What’s On

Data, creativity, utility & social good will dictate next gen mktg: Michael Roth

Every once in a while industry stakeholders like to question the very survival of the advertising business. Headlines such as ‘Advertising agencies are dying’ were seen as much in the 70s as they are seen today, even as the reasons have varied from the rise of technology to recession to the emergence of new kind of competition. However, the advertising business has not just survived it all but it is ‘alive and well’, remarked Michael Roth, Chairman & CEO, IPG.

Speaking at the opening keynote address at dmexco 2014, Mr Roth pointed out that the only reason the advertising business has survived the onslaught of new competition and the challenges that came with the rise of technology was embracing change. That, combined with the focus on what is happening in the marketplace, has kept the business relevant.

The industry has taken cognisance of the changing media landscape. It was not long ago that between three top networks, an advertiser could have reached the majority of his target audience. In the world of fragmented media that we live in today however, there are not only hundreds of cable networks but also a plethora of new platforms that boast sizeable numbers – 4.5 billion mobile phone users for instance. Digital media is growing rapidly. One in every three ad dollars is being spent in digital and this will only grow. Magna Global predicts that digital will outgrow TV by 2017. Everyone is watching this rapid growth and even though TV continues to grow, there would be a day when digital would begin overtaking TV.

In this background, Mr Roth reminded that the consumer is in control. Consumers are not only deciding when, where and how they will access content but also the messaging they want to participate in. He directed the audience’s attention towards the importance of technology innovation, the keywords in that being relevance, applicability and utility in terms of what the messaging is about.

Another important point he made was the end of the purchase funnel as the marketers had once known it. The ‘unique purchase journeys’ as Mr Roth puts it, is all about creating the right combination of experiential and real time to drive purchasing.

So, what’s next?
How can these trends be taken and brought to life. Mr Roth’s answer is in three key points – data, creativity and utility – with an overarching element of social good. These, he said, will dictate next generation marketing.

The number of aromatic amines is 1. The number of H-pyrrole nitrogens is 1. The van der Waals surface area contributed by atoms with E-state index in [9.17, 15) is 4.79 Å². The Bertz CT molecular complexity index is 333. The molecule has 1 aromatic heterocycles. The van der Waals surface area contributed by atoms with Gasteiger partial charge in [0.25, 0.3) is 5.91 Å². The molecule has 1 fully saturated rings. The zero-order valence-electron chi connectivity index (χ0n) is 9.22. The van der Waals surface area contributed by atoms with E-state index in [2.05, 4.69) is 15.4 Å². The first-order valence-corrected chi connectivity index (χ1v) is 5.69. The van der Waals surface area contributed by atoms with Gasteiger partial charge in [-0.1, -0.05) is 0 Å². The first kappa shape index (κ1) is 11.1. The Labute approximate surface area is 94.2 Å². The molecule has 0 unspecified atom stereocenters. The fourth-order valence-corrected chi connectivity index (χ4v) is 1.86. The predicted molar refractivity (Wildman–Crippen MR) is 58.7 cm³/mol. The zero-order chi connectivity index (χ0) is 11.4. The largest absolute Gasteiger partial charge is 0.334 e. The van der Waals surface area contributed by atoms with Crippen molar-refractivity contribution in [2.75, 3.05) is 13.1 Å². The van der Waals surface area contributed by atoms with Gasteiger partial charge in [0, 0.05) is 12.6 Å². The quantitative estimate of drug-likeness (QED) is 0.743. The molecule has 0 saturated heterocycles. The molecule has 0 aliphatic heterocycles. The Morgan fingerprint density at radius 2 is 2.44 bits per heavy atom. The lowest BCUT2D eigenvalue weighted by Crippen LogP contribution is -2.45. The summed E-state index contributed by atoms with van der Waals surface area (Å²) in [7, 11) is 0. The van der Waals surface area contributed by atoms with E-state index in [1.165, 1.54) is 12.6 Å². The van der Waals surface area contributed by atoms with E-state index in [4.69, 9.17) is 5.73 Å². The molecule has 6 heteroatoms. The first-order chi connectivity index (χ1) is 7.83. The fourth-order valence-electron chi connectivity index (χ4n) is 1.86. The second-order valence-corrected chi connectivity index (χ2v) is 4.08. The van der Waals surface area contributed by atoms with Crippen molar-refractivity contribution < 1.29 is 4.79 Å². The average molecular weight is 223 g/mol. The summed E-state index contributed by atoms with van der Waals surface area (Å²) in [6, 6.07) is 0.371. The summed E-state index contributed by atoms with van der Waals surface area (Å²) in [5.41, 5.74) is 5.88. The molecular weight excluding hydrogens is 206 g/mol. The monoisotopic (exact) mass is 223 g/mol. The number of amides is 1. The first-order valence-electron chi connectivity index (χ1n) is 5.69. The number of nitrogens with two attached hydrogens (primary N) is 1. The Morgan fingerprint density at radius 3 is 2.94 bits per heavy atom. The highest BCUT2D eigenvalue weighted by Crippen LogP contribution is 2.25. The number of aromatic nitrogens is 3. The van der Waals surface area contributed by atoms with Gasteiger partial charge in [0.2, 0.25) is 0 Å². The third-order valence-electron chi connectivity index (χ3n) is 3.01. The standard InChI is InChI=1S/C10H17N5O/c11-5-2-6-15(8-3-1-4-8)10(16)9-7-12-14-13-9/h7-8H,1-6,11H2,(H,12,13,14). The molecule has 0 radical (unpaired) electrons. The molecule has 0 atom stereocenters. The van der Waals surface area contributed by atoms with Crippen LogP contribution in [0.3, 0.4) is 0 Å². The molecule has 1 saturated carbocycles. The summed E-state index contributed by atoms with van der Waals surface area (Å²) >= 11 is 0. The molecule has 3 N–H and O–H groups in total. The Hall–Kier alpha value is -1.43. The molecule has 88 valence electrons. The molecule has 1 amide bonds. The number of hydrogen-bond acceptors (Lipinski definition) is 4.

“Data will drive the consumer experience and the marketing of the future. We can now truly be held accountable for the work that we are delivering, and that is the holy grail of our business. We can measure and bring insights of what the consumers want, and generate growth,” Mr Roth said.

On the second element of creativity, he commented, “That is the trend that has helped our industry to survive every iteration of challenge and change so far. Never underestimate the importance of creativity. Today, we not only need creative individuals but also talent that understands the importance of messaging and how it relates to consumers.”

Utility reiterates value that consumers put a premium on today. It is important for brands to craft experiences that consumers want to use.

Overreaching all of these points is social good, a concept that is becoming important to the new age consumers much more than it was to their predecessors. “Individuals like to work with companies that embrace social good. Quality of life of the world is an important factor. When a brand is able to understand and deliver on this, results follow,” Mr Roth observed.

Confusion is good
At the epicentre of all of this is technology and marketing. The requirement of future marketing is digital conversant talent, strong communication planning, commitment to accountability and real cross discipline expertise. The more sophisticated these factors become, the more complicated the requirements are, giving rise to confusion. But confusion has always been one of the main reasons for advertising agencies to play an important role in a brand’s life.

“Someone has to make sense of it. Someone should have the expertise and insights to understand the world today and advise brands. This is the place we want to be in today and it is more exciting than it has ever been,” Mr Roth summed up.

Digital Market Asia is dmexco’s exclusive media partner for Asia.

Noor Fathima Warsia

A veteran journalist in the Indian marketing, media and advertising fraternity, Noor Fathima Warsia took on the role of Group Editor -– APAC for Digital Market Asia in May 2013. Noor has focussed on tracking trends and developments in the Indian media industry.
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